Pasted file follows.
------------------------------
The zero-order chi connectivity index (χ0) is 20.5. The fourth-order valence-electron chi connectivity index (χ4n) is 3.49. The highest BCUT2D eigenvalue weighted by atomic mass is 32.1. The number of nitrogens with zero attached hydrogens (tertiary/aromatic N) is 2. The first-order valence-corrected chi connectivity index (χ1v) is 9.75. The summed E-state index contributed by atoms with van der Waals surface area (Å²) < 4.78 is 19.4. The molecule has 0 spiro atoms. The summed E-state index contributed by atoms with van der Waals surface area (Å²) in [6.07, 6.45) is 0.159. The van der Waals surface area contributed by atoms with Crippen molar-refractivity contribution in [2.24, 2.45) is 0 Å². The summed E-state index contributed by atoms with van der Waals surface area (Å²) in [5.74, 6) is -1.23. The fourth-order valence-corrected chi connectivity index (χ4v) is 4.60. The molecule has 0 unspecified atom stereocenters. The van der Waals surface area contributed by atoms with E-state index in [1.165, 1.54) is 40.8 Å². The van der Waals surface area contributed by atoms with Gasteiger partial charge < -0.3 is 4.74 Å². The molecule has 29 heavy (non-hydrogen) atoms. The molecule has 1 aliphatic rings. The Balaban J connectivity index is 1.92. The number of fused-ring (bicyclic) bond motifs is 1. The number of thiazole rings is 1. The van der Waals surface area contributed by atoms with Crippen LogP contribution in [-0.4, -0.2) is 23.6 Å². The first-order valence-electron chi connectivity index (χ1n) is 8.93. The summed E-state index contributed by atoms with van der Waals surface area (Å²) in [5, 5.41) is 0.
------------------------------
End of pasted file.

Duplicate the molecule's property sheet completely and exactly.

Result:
The zero-order chi connectivity index (χ0) is 20.5. The fourth-order valence-electron chi connectivity index (χ4n) is 3.49. The highest BCUT2D eigenvalue weighted by atomic mass is 32.1. The number of nitrogens with zero attached hydrogens (tertiary/aromatic N) is 2. The first-order valence-corrected chi connectivity index (χ1v) is 9.75. The summed E-state index contributed by atoms with van der Waals surface area (Å²) < 4.78 is 19.4. The molecule has 0 spiro atoms. The summed E-state index contributed by atoms with van der Waals surface area (Å²) in [6.07, 6.45) is 0.159. The van der Waals surface area contributed by atoms with Crippen molar-refractivity contribution in [2.24, 2.45) is 0 Å². The summed E-state index contributed by atoms with van der Waals surface area (Å²) in [5.74, 6) is -1.23. The fourth-order valence-corrected chi connectivity index (χ4v) is 4.60. The molecule has 0 unspecified atom stereocenters. The van der Waals surface area contributed by atoms with E-state index in [1.165, 1.54) is 40.8 Å². The van der Waals surface area contributed by atoms with Gasteiger partial charge < -0.3 is 4.74 Å². The molecule has 29 heavy (non-hydrogen) atoms. The molecule has 1 aliphatic rings. The Balaban J connectivity index is 1.92. The number of fused-ring (bicyclic) bond motifs is 1. The number of thiazole rings is 1. The van der Waals surface area contributed by atoms with Crippen LogP contribution in [-0.4, -0.2) is 23.6 Å². The first-order valence-electron chi connectivity index (χ1n) is 8.93. The summed E-state index contributed by atoms with van der Waals surface area (Å²) in [5, 5.41) is 0.